Decision of the Supreme Court

E.ON appealed. In a unanimous decision promulgated today, the Supreme Court has overturned the CA's findings and has reinstated the findings of the Judge at first instance.

In his Judgment (with which the other Justices - Lords Hodge, Sumption, Mance and Clarke all agreed), Lord Neuberger considered whether para. 3.2.2.2 of the Technical Requirements comprised a warranty that the foundations would have a lifetime of 20 years or whether - in fact - this amounted to a term that the foundations would be designed to have such a lifetime. In his view "there [was] room for argument as to [the term's] precise effect". Whilst Lord Neuberger inclined to the latter interpretation, he also found that the issue did not have to be resolved as - on the facts of this case - the term had been breached by MTH "whichever meaning it has".

When considering the ostensibly competing obligations, namely to comply with the defective standard (J101) and to deliver up foundations that were fit for their purpose, Lord Neuberger stated that:

"…the courts are generally inclined to give full effect to the requirement that the item as produced complies with the prescribed criteria, on the basis that, even if the customer or employer has specified or approved the design, it is the contractor who can be expected to take the risk if he agreed to work to a design which would render the item incapable of meeting the criteria to which he has agreed."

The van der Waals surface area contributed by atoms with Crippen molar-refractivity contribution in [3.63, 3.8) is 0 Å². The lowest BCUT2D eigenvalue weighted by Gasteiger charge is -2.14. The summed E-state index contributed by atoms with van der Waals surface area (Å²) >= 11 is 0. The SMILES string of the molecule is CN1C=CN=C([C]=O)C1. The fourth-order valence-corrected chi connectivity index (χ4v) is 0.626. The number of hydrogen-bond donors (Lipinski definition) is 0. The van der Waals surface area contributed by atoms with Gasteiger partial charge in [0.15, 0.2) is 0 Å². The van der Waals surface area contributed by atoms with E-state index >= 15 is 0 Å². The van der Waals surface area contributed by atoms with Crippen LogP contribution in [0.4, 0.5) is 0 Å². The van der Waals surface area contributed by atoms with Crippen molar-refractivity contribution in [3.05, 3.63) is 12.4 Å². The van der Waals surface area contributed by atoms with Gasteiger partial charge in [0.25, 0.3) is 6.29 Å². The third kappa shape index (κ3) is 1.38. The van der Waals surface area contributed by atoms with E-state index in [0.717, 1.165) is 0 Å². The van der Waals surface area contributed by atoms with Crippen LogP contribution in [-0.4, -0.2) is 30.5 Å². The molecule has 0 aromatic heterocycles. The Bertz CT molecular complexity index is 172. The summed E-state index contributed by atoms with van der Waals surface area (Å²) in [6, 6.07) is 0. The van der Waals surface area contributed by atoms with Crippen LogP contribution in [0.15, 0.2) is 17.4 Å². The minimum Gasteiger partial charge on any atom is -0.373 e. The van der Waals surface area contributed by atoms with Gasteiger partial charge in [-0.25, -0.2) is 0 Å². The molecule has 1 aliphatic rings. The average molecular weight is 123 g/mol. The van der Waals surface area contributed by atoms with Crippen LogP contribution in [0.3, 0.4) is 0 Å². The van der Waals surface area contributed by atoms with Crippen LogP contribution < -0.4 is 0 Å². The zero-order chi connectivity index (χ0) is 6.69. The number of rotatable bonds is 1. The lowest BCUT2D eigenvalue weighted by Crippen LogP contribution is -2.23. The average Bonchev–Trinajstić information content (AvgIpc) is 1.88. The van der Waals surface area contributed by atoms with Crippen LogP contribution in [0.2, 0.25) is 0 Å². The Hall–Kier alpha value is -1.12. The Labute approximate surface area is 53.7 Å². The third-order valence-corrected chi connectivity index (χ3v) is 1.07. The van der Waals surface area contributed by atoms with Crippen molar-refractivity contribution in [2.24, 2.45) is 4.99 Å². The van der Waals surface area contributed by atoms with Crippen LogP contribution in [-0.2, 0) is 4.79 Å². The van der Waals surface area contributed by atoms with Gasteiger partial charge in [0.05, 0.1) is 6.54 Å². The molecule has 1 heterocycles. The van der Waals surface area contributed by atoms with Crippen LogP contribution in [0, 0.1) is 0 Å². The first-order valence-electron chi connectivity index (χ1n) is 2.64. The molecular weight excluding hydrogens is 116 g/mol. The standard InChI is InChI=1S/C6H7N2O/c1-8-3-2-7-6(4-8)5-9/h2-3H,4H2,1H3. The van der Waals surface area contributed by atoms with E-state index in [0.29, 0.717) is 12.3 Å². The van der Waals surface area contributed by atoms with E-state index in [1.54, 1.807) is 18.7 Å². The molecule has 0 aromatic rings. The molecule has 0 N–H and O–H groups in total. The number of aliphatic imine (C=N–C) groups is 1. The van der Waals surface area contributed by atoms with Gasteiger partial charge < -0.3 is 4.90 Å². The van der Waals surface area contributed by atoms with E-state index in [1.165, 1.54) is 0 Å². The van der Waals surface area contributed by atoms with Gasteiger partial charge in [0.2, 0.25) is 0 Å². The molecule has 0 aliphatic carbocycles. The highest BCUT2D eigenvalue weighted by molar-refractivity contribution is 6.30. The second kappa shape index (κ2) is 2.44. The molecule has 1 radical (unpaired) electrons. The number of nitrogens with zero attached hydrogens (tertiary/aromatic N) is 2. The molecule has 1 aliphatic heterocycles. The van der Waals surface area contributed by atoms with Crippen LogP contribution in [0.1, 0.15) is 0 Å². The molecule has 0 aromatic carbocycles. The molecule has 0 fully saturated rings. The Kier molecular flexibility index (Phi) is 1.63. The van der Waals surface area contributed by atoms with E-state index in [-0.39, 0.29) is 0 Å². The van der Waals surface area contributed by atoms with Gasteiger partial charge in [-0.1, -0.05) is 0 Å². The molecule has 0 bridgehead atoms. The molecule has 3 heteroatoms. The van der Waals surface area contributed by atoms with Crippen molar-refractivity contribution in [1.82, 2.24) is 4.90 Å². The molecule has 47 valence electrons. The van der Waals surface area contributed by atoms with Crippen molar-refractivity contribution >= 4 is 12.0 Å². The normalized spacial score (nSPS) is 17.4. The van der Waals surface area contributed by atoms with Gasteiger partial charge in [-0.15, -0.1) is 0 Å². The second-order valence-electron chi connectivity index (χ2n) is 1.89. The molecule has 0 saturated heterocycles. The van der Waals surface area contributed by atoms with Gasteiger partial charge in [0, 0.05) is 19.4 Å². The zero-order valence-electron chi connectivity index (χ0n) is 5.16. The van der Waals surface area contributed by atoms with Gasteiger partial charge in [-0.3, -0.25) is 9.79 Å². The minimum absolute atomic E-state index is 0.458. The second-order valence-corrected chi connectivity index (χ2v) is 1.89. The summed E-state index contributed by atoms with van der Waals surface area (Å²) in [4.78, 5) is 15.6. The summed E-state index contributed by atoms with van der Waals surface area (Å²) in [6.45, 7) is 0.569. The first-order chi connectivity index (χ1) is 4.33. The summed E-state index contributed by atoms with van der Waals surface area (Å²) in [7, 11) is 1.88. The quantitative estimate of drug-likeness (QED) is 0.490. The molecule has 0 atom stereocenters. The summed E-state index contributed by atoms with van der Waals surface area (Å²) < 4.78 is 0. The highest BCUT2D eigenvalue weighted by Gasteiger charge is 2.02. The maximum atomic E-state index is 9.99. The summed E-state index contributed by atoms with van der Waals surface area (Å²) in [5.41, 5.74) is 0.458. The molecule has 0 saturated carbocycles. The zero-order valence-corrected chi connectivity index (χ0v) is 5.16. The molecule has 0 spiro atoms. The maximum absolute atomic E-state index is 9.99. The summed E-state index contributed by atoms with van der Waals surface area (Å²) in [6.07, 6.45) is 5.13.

In other words, despite its imposition by E.ON, the failings within J101 were matters for which MTH took the contractual risk.

In relation to the CA's decision (and MTH's continuing contention) that the Technical Requirement was "too slender a thread upon which to hang a finding that [MTH] gave a warranty of 20 years life for the foundations", Lord Neuberger further stated:

" … In this case, para 3.2.2.2(ii) is clear in its terms in that it appears to impose a duty on MTH which involves the foundations having a lifetime of 20 years … I do not see why that can be said to be an "improbable [or] unbusinesslike" interpretation, especially as it is the natural meaning of the words used and is unsurprising in the light of the references in the TR to the design life of the Works being 20 years, and the stipulation that the requirements of the TR are "minimum"."

MTH had further argued that the interpretation of para. 3.2.2.2 should take into account the fact that it was not included in the conditions, but was found in a technical document (the CA's "tucked away" point). Lord Neuberger explained that he was "not impressed" by that argument. It was clear that the technical documents were intended to be of contractual effect and so the argument was rejected.

Contracts - ensure wording reflects intentions

In this decision, the Supreme Court was willing to render MTH - as contractor - responsible for the failure in an imposed design code, finding that this was a risk that the contractor had agreed to take. In keeping with its recent decisions, the Supreme Court further strived to give effect to the natural meaning of the contractual wording that the parties had used.

The message from the Supreme Court is becoming increasingly clear: parties should expect to be bound by the terms of their contracts. If costly disputes are to be avoided, then parties must ensure that their agreements clearly reflect their intentions. Whilst we have known this for some time, Lord Neuberger's comments illustrate that parties must be careful to extend their consideration to specifications and the like - documentation that may not historically have attracted the same level of scrutiny.

Gowling WLG acted for E.ON, the successful Appellants, throughout the proceedings.